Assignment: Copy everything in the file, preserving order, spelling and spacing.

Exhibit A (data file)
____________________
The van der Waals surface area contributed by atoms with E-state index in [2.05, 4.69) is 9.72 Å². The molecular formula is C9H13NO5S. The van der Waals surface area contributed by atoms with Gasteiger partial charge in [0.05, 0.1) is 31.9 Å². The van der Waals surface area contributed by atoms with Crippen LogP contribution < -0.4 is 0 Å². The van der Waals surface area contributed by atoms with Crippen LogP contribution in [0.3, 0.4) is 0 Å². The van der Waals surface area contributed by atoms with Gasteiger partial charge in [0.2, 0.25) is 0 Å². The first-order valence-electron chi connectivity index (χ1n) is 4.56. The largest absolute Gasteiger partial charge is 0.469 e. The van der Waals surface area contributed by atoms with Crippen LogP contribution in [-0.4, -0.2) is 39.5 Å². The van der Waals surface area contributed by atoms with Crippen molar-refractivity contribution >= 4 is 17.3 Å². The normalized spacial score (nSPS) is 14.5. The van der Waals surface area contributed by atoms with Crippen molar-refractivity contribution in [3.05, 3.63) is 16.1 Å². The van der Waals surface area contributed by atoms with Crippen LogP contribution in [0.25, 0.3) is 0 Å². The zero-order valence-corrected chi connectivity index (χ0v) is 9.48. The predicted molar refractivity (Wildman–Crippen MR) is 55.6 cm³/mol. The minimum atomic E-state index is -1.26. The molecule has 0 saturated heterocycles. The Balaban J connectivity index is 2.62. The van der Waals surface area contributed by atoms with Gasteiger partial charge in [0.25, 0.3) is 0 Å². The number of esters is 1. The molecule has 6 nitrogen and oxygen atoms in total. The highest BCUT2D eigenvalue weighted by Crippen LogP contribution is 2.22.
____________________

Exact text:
The van der Waals surface area contributed by atoms with E-state index in [2.05, 4.69) is 9.72 Å². The molecular formula is C9H13NO5S. The van der Waals surface area contributed by atoms with Gasteiger partial charge in [0.05, 0.1) is 31.9 Å². The van der Waals surface area contributed by atoms with Crippen LogP contribution < -0.4 is 0 Å². The van der Waals surface area contributed by atoms with Crippen LogP contribution in [0.3, 0.4) is 0 Å². The van der Waals surface area contributed by atoms with Gasteiger partial charge in [0.2, 0.25) is 0 Å². The first-order valence-electron chi connectivity index (χ1n) is 4.56. The largest absolute Gasteiger partial charge is 0.469 e. The van der Waals surface area contributed by atoms with Crippen LogP contribution in [-0.4, -0.2) is 39.5 Å². The van der Waals surface area contributed by atoms with Crippen molar-refractivity contribution >= 4 is 17.3 Å². The normalized spacial score (nSPS) is 14.5. The van der Waals surface area contributed by atoms with Crippen molar-refractivity contribution in [3.05, 3.63) is 16.1 Å². The van der Waals surface area contributed by atoms with Crippen LogP contribution in [0.25, 0.3) is 0 Å². The zero-order valence-corrected chi connectivity index (χ0v) is 9.48. The predicted molar refractivity (Wildman–Crippen MR) is 55.6 cm³/mol. The minimum atomic E-state index is -1.26. The molecule has 0 saturated heterocycles. The Balaban J connectivity index is 2.62. The van der Waals surface area contributed by atoms with Gasteiger partial charge in [0.25, 0.3) is 0 Å². The number of esters is 1. The molecule has 6 nitrogen and oxygen atoms in total. The highest BCUT2D eigenvalue weighted by Crippen LogP contribution is 2.22.